When winter comes, keeping your house heated is surely one of the top priorities. However, heating is expensive, and depending on where you live, it may be prohibitively so. In fact, the Energy Information Administration estimates a considerable rise in heating costs this winter, from oil and gas to electricity.
For many people, they can’t reasonably keep the heater on all the time, so anything that can save money and energy can make a huge difference in the coming utility bill. To help you out with this, we’ve prepared some handy DIY homeowner tips to maximize your heating unit this winter.
These tips are not only meant to help you use your heating unit more efficiently, but also offer ways to help you use your heating unit less. This not only saves you money, but puts less strain on your heating unit, ensuring that you get the most mileage out of it for years to come.
How to Maximize Heat without Turning up the Thermostat
#1. Get more rugs
This tip is only really worthwhile if you have a linoleum, tiled, stone, or wooden floor, though some other types of materials may apply. These kinds of floors can get pretty chilly, and using large rugs helps keep them warmer without requiring any installation know-how. You can usually find some good, durable, thick rugs secondhand, although a good rug isn’t going to break the bank, especially in the long term.
#2. Get long curtains for your windows
When it comes to your windows, the more barriers you have between them and the rest of your home. While curtains are not the greatest barrier you can have, they certainly help, and the longer they are, the better. To get the most cold blockage out of your curtains, you’ll want to get thicker materials, such as microfiber and polyester. If you want to further keep the cold out and the heat in, you can also stuff paper towels onto the top of the curtains by the rod.
#3. Insulate your home
There are multiple ways you can improve your home’s insulation, the most common being to use insulating material along your walls and attic. There are multiple types of material you can use, including loft insulation or insulation loft boards. Some homes may be more inclined to certain materials and methods, so be sure to look up the guide that adheres to the type of house you own. You can either choose to do it yourself, or if you’re not comfortable with doing that, you may instead hire a professional.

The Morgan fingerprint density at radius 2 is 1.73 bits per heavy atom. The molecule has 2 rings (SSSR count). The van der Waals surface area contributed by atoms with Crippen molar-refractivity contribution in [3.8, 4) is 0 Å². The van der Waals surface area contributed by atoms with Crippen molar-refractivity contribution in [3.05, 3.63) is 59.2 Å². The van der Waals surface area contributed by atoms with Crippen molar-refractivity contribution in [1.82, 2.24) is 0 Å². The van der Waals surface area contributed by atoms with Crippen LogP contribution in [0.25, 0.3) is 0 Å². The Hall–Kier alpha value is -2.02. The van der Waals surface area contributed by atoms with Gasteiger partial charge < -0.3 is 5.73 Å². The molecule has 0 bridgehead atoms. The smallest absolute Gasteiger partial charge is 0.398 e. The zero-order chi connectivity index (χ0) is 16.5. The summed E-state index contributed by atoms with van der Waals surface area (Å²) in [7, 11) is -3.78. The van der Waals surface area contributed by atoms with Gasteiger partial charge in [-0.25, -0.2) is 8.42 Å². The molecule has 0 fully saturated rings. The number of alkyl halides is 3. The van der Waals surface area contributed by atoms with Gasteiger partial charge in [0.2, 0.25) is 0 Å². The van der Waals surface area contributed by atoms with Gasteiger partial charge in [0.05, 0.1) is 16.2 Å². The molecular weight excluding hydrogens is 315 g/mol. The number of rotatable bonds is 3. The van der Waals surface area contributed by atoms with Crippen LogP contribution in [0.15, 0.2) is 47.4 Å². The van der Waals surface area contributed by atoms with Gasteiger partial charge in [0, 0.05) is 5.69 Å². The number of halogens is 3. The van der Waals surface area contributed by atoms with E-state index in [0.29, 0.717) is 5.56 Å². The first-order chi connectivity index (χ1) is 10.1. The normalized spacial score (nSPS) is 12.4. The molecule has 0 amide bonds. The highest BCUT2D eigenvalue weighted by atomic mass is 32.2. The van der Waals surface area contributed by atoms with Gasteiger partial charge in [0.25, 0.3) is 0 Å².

Beyond insulating your walls, you can also insulate your windows, which is done using insulation film. To do this, take the tape included with the insulation film, and place it along the window frame you’re insulating before peeling the tape on the top and sides. Next, remove the film, and either apply what’s there or trim it so that it meets the size of the window frame. Carefully apply the film, removing the tape on the bottom as it reaches.
Finish applying the film, and use a hair dryer to smooth out the wrinkles and make it fit tighter. You can also apply bubble wrap over the film, making it that much more insulated. This also provides more security, considering the fact that insulation film is fairly easy to tear.
#4. Seal your doors
The windows are a common way for the outside temperature to leak in, but doors are also a problem. Thankfully, there are ways to help keep drafts out of the house. To check whether there’s a draft on your door, you can get an open flame, such as a candle, and hold it near the edge of the door. If the candle starts to blow, you need to get that part of your door sealed.
You can seal the door using multiple tools, including caulk where necessary. You should also apply weather stripping around the door frame, and a draft guard at the bottom of the door. Additionally, a deadbolt helps keep the door more securely shut.
#5. Get a smart thermostat
Using a smart thermostat, you can more easily control the temperature of a building without having to set it manually. For example, you can have the thermostat automatically lower the temperature during the day, and increase it at night. You can also schedule it such that the temperature is lower when you’re not normally in the house. Many smart thermostats even have an app that allows you to control them from your phone or tablet.
While a smart thermostat may be a bit of an expense early on, it can save you a lot of money in the long run. Such a thermostat will require you to do some wiring, and the thermostat will come with step-by-step instructions on how to set it up. Do note, however, that one thermostat may not have the same instructions as another, so keep that in mind. That said, there are some Wi-Fi enabled thermostats that can connect to certain furnaces.
#6. Use reflective radiator foil
All too often, heat is wasted because the heat goes into the wall or outside of the house. There are multiple ways you can try to keep it trapped in your home, including some of the above-mentioned solutions. However, one of the best ways is to use reflective radiator foil.
Reflective radiator foil is best used on the wall of a radiator if the wall is an outside wall. By applying it there, the heat is instead reflected away from the outside wall. This enables you to run the radiator at a lower heat, as you no longer have to heat the outside wall and the rest of the room at the same time.
#7. Reverse your ceiling fan
The best part of this one is that it’s the one thing on this list that’s the easiest to do yourself. All you need to do is go to your ceiling fan, look for a switch that reverses it, and flip it. Not all fans have this, and it does use some energy to run. However, by reversing it, instead of making it cooler, it would actually make it warmer.
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